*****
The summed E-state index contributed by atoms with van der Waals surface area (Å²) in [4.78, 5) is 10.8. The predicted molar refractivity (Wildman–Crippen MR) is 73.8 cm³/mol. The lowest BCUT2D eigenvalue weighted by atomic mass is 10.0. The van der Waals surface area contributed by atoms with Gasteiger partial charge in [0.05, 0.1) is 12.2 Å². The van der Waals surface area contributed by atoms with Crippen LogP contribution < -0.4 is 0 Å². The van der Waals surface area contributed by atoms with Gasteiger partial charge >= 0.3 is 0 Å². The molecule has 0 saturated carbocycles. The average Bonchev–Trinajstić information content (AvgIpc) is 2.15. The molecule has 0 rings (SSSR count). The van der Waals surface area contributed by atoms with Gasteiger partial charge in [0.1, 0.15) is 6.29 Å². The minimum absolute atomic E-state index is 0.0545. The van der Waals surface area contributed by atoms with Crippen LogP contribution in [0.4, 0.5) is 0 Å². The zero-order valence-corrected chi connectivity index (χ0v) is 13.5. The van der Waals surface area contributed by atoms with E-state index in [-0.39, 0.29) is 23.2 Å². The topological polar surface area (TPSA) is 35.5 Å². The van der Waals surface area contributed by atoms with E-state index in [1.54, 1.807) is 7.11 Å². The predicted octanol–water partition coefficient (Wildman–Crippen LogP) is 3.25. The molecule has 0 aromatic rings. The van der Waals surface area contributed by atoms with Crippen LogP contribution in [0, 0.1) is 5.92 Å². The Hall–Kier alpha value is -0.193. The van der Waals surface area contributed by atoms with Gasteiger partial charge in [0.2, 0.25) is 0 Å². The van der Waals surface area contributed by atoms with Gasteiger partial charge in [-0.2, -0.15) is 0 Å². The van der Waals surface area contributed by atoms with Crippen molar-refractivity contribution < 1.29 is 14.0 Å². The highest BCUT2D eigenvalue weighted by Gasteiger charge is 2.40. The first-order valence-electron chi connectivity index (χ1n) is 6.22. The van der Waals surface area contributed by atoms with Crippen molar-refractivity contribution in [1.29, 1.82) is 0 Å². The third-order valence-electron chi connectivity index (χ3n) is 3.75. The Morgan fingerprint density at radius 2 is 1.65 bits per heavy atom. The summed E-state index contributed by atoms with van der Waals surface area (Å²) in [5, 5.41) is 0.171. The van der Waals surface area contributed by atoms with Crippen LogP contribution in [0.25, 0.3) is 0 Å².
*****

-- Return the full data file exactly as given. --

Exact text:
The summed E-state index contributed by atoms with van der Waals surface area (Å²) in [4.78, 5) is 10.8. The predicted molar refractivity (Wildman–Crippen MR) is 73.8 cm³/mol. The lowest BCUT2D eigenvalue weighted by atomic mass is 10.0. The van der Waals surface area contributed by atoms with Gasteiger partial charge in [0.05, 0.1) is 12.2 Å². The van der Waals surface area contributed by atoms with Crippen LogP contribution < -0.4 is 0 Å². The van der Waals surface area contributed by atoms with Gasteiger partial charge >= 0.3 is 0 Å². The molecule has 0 saturated carbocycles. The average Bonchev–Trinajstić information content (AvgIpc) is 2.15. The molecule has 0 rings (SSSR count). The van der Waals surface area contributed by atoms with Gasteiger partial charge in [0.1, 0.15) is 6.29 Å². The minimum absolute atomic E-state index is 0.0545. The van der Waals surface area contributed by atoms with Crippen LogP contribution in [0.4, 0.5) is 0 Å². The zero-order valence-corrected chi connectivity index (χ0v) is 13.5. The van der Waals surface area contributed by atoms with E-state index in [-0.39, 0.29) is 23.2 Å². The topological polar surface area (TPSA) is 35.5 Å². The van der Waals surface area contributed by atoms with E-state index in [1.54, 1.807) is 7.11 Å². The predicted octanol–water partition coefficient (Wildman–Crippen LogP) is 3.25. The molecule has 0 aromatic rings. The van der Waals surface area contributed by atoms with Crippen LogP contribution in [0, 0.1) is 5.92 Å². The Hall–Kier alpha value is -0.193. The van der Waals surface area contributed by atoms with Gasteiger partial charge in [0.2, 0.25) is 0 Å². The van der Waals surface area contributed by atoms with Gasteiger partial charge in [-0.2, -0.15) is 0 Å². The van der Waals surface area contributed by atoms with Crippen molar-refractivity contribution < 1.29 is 14.0 Å². The highest BCUT2D eigenvalue weighted by Gasteiger charge is 2.40. The first-order valence-electron chi connectivity index (χ1n) is 6.22. The van der Waals surface area contributed by atoms with Crippen molar-refractivity contribution in [1.29, 1.82) is 0 Å². The third-order valence-electron chi connectivity index (χ3n) is 3.75. The Morgan fingerprint density at radius 2 is 1.65 bits per heavy atom. The summed E-state index contributed by atoms with van der Waals surface area (Å²) in [5, 5.41) is 0.171. The van der Waals surface area contributed by atoms with Crippen LogP contribution in [0.25, 0.3) is 0 Å².